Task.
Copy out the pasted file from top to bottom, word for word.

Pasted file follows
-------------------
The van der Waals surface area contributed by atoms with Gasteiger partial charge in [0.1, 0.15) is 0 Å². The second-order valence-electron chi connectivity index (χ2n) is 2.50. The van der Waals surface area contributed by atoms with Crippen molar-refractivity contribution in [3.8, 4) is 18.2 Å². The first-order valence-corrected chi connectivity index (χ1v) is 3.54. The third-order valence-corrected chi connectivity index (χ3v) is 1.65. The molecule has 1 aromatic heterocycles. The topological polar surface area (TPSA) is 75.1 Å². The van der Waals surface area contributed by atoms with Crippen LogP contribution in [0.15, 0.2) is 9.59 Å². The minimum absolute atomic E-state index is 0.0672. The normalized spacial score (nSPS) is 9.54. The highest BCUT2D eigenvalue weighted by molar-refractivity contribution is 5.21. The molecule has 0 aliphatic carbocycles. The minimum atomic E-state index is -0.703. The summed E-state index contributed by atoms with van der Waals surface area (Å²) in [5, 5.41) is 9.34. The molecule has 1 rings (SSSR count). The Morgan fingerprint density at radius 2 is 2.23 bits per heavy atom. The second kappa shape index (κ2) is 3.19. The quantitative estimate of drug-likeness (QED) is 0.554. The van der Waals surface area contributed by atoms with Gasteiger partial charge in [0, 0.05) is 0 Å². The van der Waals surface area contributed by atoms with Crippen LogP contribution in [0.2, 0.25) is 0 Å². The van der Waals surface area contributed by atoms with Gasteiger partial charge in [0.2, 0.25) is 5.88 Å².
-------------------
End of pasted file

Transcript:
The van der Waals surface area contributed by atoms with Gasteiger partial charge in [0.1, 0.15) is 0 Å². The second-order valence-electron chi connectivity index (χ2n) is 2.50. The van der Waals surface area contributed by atoms with Crippen molar-refractivity contribution in [3.8, 4) is 18.2 Å². The first-order valence-corrected chi connectivity index (χ1v) is 3.54. The third-order valence-corrected chi connectivity index (χ3v) is 1.65. The molecule has 1 aromatic heterocycles. The topological polar surface area (TPSA) is 75.1 Å². The van der Waals surface area contributed by atoms with Crippen LogP contribution in [0.15, 0.2) is 9.59 Å². The minimum absolute atomic E-state index is 0.0672. The normalized spacial score (nSPS) is 9.54. The highest BCUT2D eigenvalue weighted by molar-refractivity contribution is 5.21. The molecule has 0 aliphatic carbocycles. The minimum atomic E-state index is -0.703. The summed E-state index contributed by atoms with van der Waals surface area (Å²) in [5, 5.41) is 9.34. The molecule has 1 rings (SSSR count). The Morgan fingerprint density at radius 2 is 2.23 bits per heavy atom. The second kappa shape index (κ2) is 3.19. The quantitative estimate of drug-likeness (QED) is 0.554. The van der Waals surface area contributed by atoms with Gasteiger partial charge in [0, 0.05) is 0 Å². The van der Waals surface area contributed by atoms with Crippen LogP contribution in [0.2, 0.25) is 0 Å². The van der Waals surface area contributed by atoms with Gasteiger partial charge in [0.2, 0.25) is 5.88 Å².